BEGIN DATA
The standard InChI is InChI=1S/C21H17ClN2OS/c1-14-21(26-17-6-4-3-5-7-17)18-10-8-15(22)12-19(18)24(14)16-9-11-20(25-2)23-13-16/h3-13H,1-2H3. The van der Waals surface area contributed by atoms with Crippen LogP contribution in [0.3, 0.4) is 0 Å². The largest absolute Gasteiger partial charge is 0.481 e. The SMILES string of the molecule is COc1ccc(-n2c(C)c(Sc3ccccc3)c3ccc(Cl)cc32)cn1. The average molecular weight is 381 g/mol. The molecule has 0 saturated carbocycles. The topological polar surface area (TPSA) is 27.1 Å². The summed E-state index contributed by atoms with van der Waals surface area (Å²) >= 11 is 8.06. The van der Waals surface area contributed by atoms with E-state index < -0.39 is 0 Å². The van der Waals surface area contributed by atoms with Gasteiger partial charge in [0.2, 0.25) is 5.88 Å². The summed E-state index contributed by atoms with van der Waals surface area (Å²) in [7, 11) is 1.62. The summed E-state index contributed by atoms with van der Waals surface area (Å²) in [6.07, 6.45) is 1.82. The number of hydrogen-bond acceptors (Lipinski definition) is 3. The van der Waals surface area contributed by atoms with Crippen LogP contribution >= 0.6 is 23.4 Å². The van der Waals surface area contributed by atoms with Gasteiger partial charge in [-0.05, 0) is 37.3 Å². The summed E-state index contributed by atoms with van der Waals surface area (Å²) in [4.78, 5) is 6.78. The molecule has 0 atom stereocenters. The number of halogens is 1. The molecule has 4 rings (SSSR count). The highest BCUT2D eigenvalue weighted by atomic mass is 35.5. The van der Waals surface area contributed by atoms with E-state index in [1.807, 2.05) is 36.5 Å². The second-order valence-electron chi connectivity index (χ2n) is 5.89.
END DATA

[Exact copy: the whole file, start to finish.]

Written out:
The standard InChI is InChI=1S/C21H17ClN2OS/c1-14-21(26-17-6-4-3-5-7-17)18-10-8-15(22)12-19(18)24(14)16-9-11-20(25-2)23-13-16/h3-13H,1-2H3. The van der Waals surface area contributed by atoms with Crippen LogP contribution in [0.3, 0.4) is 0 Å². The largest absolute Gasteiger partial charge is 0.481 e. The SMILES string of the molecule is COc1ccc(-n2c(C)c(Sc3ccccc3)c3ccc(Cl)cc32)cn1. The average molecular weight is 381 g/mol. The molecule has 0 saturated carbocycles. The topological polar surface area (TPSA) is 27.1 Å². The summed E-state index contributed by atoms with van der Waals surface area (Å²) >= 11 is 8.06. The van der Waals surface area contributed by atoms with E-state index < -0.39 is 0 Å². The van der Waals surface area contributed by atoms with Gasteiger partial charge in [0.2, 0.25) is 5.88 Å². The summed E-state index contributed by atoms with van der Waals surface area (Å²) in [7, 11) is 1.62. The summed E-state index contributed by atoms with van der Waals surface area (Å²) in [6.07, 6.45) is 1.82. The number of hydrogen-bond acceptors (Lipinski definition) is 3. The van der Waals surface area contributed by atoms with Crippen LogP contribution >= 0.6 is 23.4 Å². The van der Waals surface area contributed by atoms with Gasteiger partial charge in [-0.05, 0) is 37.3 Å². The summed E-state index contributed by atoms with van der Waals surface area (Å²) in [4.78, 5) is 6.78. The molecule has 0 atom stereocenters. The number of halogens is 1. The molecule has 4 rings (SSSR count). The highest BCUT2D eigenvalue weighted by atomic mass is 35.5. The van der Waals surface area contributed by atoms with E-state index in [1.807, 2.05) is 36.5 Å². The second-order valence-electron chi connectivity index (χ2n) is 5.89.